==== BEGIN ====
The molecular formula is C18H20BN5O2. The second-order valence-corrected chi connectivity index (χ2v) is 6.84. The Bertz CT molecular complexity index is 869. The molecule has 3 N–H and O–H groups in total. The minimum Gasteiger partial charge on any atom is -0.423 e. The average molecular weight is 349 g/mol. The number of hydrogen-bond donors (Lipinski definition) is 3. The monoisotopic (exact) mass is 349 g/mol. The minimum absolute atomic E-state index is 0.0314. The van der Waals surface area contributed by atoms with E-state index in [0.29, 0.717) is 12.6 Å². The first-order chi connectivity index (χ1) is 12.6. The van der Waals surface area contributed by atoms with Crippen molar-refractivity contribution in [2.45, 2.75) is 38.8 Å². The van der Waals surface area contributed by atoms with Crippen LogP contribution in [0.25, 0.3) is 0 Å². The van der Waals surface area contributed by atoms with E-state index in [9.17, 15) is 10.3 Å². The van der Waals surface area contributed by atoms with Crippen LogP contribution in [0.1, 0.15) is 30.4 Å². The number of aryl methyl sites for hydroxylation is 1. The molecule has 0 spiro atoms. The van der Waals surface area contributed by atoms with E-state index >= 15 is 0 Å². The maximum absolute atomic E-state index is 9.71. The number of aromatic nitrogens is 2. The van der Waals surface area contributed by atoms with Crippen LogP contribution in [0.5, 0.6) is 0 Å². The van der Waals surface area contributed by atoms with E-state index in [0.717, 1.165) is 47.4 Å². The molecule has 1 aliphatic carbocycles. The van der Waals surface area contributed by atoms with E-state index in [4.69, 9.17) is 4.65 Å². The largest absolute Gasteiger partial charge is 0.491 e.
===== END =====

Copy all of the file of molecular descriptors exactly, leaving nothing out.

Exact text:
The molecular formula is C18H20BN5O2. The second-order valence-corrected chi connectivity index (χ2v) is 6.84. The Bertz CT molecular complexity index is 869. The molecule has 3 N–H and O–H groups in total. The minimum Gasteiger partial charge on any atom is -0.423 e. The average molecular weight is 349 g/mol. The number of hydrogen-bond donors (Lipinski definition) is 3. The monoisotopic (exact) mass is 349 g/mol. The minimum absolute atomic E-state index is 0.0314. The van der Waals surface area contributed by atoms with E-state index in [0.29, 0.717) is 12.6 Å². The first-order chi connectivity index (χ1) is 12.6. The van der Waals surface area contributed by atoms with Crippen molar-refractivity contribution in [2.45, 2.75) is 38.8 Å². The van der Waals surface area contributed by atoms with Crippen LogP contribution in [0.25, 0.3) is 0 Å². The van der Waals surface area contributed by atoms with E-state index in [9.17, 15) is 10.3 Å². The van der Waals surface area contributed by atoms with Crippen LogP contribution in [0.1, 0.15) is 30.4 Å². The number of aryl methyl sites for hydroxylation is 1. The molecule has 0 spiro atoms. The van der Waals surface area contributed by atoms with E-state index >= 15 is 0 Å². The maximum absolute atomic E-state index is 9.71. The number of aromatic nitrogens is 2. The van der Waals surface area contributed by atoms with Crippen LogP contribution in [0.5, 0.6) is 0 Å². The van der Waals surface area contributed by atoms with E-state index in [0.717, 1.165) is 47.4 Å². The molecule has 1 aliphatic carbocycles. The van der Waals surface area contributed by atoms with E-state index in [4.69, 9.17) is 4.65 Å². The largest absolute Gasteiger partial charge is 0.491 e.